In this week’s Whiteboard Wednesday experiment, we recognize the reality of our context in youth ministry: We are key players in a “spiritual war” that’s focused on young people. We can, and must, play a strategic role in fighting for the true identity that Jesus sees in them (and in us). Becky and I explore the practical ways we can do that.
When Nicodemus the Pharisee visits Jesus in the cloak of darkness to ask him questions about who he is and what he intends to do, Jesus condenses all realities into one simple reality: “You must be born again.” Here he’s pulling back the curtain on what’s really going on in our lives, and in the spiritual world that encloses our physical world: We’re caught up in a war that is waged on the battlefield of our identity. There is a “one true God” who loves us and is bent on restoring us into a relationship with him by redeeming our broken identity. The essence of who we are must be born again. And we have a “killing, stealing, and destroying” enemy who is intent on distorting our identity (and Jesus’ identity) so completely that we forget we were made for God’s pleasure.
This explains why so many students (and we!) struggle to understand and embrace their true identity as beloved children of God. In the “enemy territory” that is our life on earth, we’re all caught up in a swirl of voices, all demanding the right to identify us.
- The advertisers who invade every nook and cranny of their lives want them to believe that consumption is central to their identity.
- The voices of authority in their lives want them to believe their performance is the only true mark of their identity.
- Their parents often insist their true identity is whatever they decide it is when they’re children.
- The music they listen to, either directly or indirectly, wants them to believe their sexuality and their ability to exert power over others is indicative of their true value.
- The TV shows and films they watch often force them into a passive comparison with people who are richer, more attractive, more interesting, more risky, and more successful than they are.
- Their enemies at school want them to believe they’re no more valuable than a piece of garbage or a landscaping problem that needs to be bulldozed.
- Social media mirrors back to them that, in comparison, other people have much richer and broader friendships—and are doing much more interesting things with their lives—than they are.
And, of course, these are just the obvious voices. There’s no space to catalog all the hundreds of more subtle identity-shaping influences that teenagers experience every day. And God’s enemy practices a strategic leverage in their lives; if he can poison their true identity, they’ll push the “self-destruct” button themselves. When they come to embrace what isn’t true about themselves or undergird what isn’t true about others, they sabotage the redemptive work of Jesus. But when we help them pursue an answer to the question “Who does Jesus say I am?” and then show them how to help others do the same, we’re helping them save lives—their own and others’. Young people need to hear the voice of Jesus naming them, just as he did when he changed Simon to Peter, because his reflection of their identity will shatter the false beliefs they’ve embraced about themselves, including:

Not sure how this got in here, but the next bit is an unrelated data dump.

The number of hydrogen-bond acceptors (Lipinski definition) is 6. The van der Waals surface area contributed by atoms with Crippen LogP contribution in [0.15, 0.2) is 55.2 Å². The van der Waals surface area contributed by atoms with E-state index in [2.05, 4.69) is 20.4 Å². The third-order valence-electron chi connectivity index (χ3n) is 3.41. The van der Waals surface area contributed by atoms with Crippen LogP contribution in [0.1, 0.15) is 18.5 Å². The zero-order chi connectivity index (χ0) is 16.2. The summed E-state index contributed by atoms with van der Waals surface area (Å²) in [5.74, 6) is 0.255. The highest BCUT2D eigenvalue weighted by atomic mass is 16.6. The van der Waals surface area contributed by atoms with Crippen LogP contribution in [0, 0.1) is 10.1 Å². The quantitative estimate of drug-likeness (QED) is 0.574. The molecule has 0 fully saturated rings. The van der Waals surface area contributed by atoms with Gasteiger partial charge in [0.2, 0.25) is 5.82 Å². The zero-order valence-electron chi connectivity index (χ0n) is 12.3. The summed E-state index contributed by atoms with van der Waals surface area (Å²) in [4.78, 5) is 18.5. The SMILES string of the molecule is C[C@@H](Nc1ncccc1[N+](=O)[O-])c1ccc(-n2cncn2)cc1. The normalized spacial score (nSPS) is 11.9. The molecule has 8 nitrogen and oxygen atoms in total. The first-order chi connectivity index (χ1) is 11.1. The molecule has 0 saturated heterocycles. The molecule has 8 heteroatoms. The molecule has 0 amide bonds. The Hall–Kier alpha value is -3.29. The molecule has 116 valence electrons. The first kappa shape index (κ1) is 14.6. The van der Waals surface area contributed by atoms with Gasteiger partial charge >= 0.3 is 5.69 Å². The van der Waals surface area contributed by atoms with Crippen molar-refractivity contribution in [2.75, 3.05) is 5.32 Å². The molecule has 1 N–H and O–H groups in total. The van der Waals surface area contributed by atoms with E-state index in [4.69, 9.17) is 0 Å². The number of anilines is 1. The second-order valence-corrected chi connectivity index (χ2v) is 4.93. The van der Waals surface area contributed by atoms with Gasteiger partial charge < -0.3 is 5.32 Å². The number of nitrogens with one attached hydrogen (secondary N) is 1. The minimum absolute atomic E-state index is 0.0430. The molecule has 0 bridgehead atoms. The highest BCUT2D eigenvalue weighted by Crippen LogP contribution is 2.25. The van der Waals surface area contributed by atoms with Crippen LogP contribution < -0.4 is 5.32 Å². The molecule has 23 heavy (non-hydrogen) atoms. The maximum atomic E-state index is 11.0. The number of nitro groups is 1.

- “You’ll never be good enough.”
- “Your performance is what’s important, not your effort.”
- “You damage and spoil everything you touch.”
- “The reason you’re treated badly by others is because they see who you really are.”
- “People will always let you down, so you’d better protect yourself with self-reliance.”
- “The reflection you see in the mirror is so flawed that you may never find someone to love you.”
One aspect of our calling, and of our true identity that’s hidden in Jesus, is to mirror back to others something closer to the beautiful truth about themselves. We do this when we yield to the Spirit of Jesus within us as we experience people and then speak out the truth about who they are. Simply, we’re living as the body of Christ when we proactively “taste” goodness in others, then describe that taste to them so they can hear it. The rhythm is simple, but it requires a decision to get used to it in the beginning. We simply ask ourselves, “What word expresses what I’m experiencing in this young person—something I admire or appreciate or enjoy?” Then reflect back that word, conversationally, to the person. For example, here are a few things I’ve “mirrored” to people recently:
I love how curious you are.
You know, a lot of people hear things that are challenging, but you almost always do something as a result of what you hear.
You always add surprising insight to our conversations.
The people around you sense that you can be counted on.
You’ve taught me so much about creativity.
You always look at things from an outside-the-box perspective—it really captures ’em.
I saw how patient you were with that person. I just want you to know I noticed, and I really admire how you carried yourself.
I never, ever consider whether or not you’re giving your best effort—I always know you will.
This practice involves two easy-to-adopt relational habits:
- Notice what we notice about people.
- Then find a way to express what we notice.
When we do, we slowly, methodically draw kids’ attention away from the warped mirrors that surround them, encouraging them to accept their reflection mirrored in the person of Jesus, who lives within us. This way of engaging others may seem like mere affirmation, but it goes much deeper than that. We’re studying teenagers (and everyone in our life), then listening for the voice of Jesus to offer a more trustworthy reflection of them